RELATED APPLICATION

[0001] This application is a continuation of U.S. Application No. 16/800,363, filed on February 25, 2020. The entire teachings of the above application are incorporated herein by reference.

BACKGROUND

[0002] The fabrication of semiconductor devices often requires the careful synchronization and precisely measured delivery of as many as a dozen gases to a processing tool, such as a vacuum chamber. Various recipes are used in the fabrication process, and many discrete processing steps, where a semiconductor device is cleaned, polished, oxidized, masked, etched, doped, metalized, etc., can be required. The steps used, their particular sequence, and the materials involved all contribute to the making of particular devices.

[0003] Accordingly, water fabrication facilities are commonly organized to include areas in which chemical vapor deposition, plasma deposition, plasma etchings, sputtering, and other similar gas manufacturing processes are carried out. The processing tools, e.g. chemical vapor deposition reactors, vacuum sputtering machines, plasma etchers, or plasma enhanced chemical vapor deposition, must be supplied with various process gases. Pure gases must be supplied to the tools in contaminate-free, precisely metered quantities.

[0004] In a typical water fabrication facility, the gases are stored in tanks, which are connected via piping or conduits to a gas box. The gas box delivers contaminant-free, precisely metered quantities of pure inert or reactant gases from the tanks of the fabrication facility to a process tool. The gas box, or gas metering system includes a plurality of gas paths having gas metering units, such as valves, pressure regulators and transducers, mass flow controllers, and filters/purifiers. Each gas path has its own inlet for connection to a separate source of gas, but all the gas paths converge into a single outlet for connection to the process tool.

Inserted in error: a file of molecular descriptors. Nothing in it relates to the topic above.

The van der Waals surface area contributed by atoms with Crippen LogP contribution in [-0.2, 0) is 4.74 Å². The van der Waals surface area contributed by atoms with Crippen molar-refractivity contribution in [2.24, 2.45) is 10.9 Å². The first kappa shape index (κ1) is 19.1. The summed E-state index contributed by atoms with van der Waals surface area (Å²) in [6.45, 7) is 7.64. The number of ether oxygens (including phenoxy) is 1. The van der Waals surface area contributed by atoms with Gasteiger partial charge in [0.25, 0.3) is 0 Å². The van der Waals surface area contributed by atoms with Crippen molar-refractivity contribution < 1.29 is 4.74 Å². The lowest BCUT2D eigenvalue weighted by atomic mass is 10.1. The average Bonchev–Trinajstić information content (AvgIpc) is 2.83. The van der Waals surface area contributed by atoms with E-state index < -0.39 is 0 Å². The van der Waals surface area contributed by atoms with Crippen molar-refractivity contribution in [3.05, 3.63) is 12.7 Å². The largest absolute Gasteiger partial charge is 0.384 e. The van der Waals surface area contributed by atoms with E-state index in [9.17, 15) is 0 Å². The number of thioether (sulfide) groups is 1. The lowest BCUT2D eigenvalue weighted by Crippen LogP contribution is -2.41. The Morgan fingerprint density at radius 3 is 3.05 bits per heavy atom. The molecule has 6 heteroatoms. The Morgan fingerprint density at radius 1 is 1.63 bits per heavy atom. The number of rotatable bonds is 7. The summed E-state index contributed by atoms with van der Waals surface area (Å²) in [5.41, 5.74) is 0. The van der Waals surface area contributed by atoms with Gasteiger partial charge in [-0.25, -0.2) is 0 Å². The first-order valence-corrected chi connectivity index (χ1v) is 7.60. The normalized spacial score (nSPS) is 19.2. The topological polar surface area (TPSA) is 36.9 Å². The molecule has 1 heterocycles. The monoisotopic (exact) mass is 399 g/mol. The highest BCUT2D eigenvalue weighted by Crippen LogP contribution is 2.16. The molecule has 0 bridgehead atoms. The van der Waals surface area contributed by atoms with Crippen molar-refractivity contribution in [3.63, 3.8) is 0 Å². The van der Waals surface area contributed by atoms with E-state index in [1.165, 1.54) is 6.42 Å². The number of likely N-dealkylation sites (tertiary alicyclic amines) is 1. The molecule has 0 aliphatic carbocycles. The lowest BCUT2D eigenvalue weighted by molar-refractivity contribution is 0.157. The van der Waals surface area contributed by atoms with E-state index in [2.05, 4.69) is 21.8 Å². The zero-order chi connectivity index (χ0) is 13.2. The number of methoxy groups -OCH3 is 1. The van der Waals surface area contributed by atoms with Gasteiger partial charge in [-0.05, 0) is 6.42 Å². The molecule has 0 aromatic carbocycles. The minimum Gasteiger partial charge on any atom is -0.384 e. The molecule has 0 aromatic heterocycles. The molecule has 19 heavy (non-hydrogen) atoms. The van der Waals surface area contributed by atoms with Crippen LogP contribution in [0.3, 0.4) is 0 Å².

[0005] Dividing the combined process gases among multiple process chambers or other destinations may be desired. In such cases, the single outlet of the gas box is connected to multiple locations through secondary flow paths or lines. Flow Ratio Controllers (FRCs) are used to measure and control the relative ratio of secondary flows in the secondary flow lines and ensure the precise delivery of fluids to the process chambers with secondary flows of known precise values.

[0006] Existing Flow Ratio Controllers use thermal flow sensors to measure and control the relative ratio of secondary flows due to the fact that thermal flow sensors have a linear response between thermal sensor signal and flow rate and low pressure drop characteristics. However, thermal flow sensors are prone to a zero drift which causes their accuracy to decrease over time. Additionally, the high temperatures found in thermal flow sensors can create undesired chemical reactions in certain gases that damage the thermal flow sensors and further reduce their accuracy.

SUMMARY

[0007] A need exists for a system and method that uses pressure based flow sensors to divide a single mass flow into secondary flows of desired ratios. Pressure based flow sensors may lack the issues found in thermal flow sensors but their relationship between pressure sensor signal and flow rate is highly nonlinear and thus requires knowledge of gas properties for use in flow ratio control applications.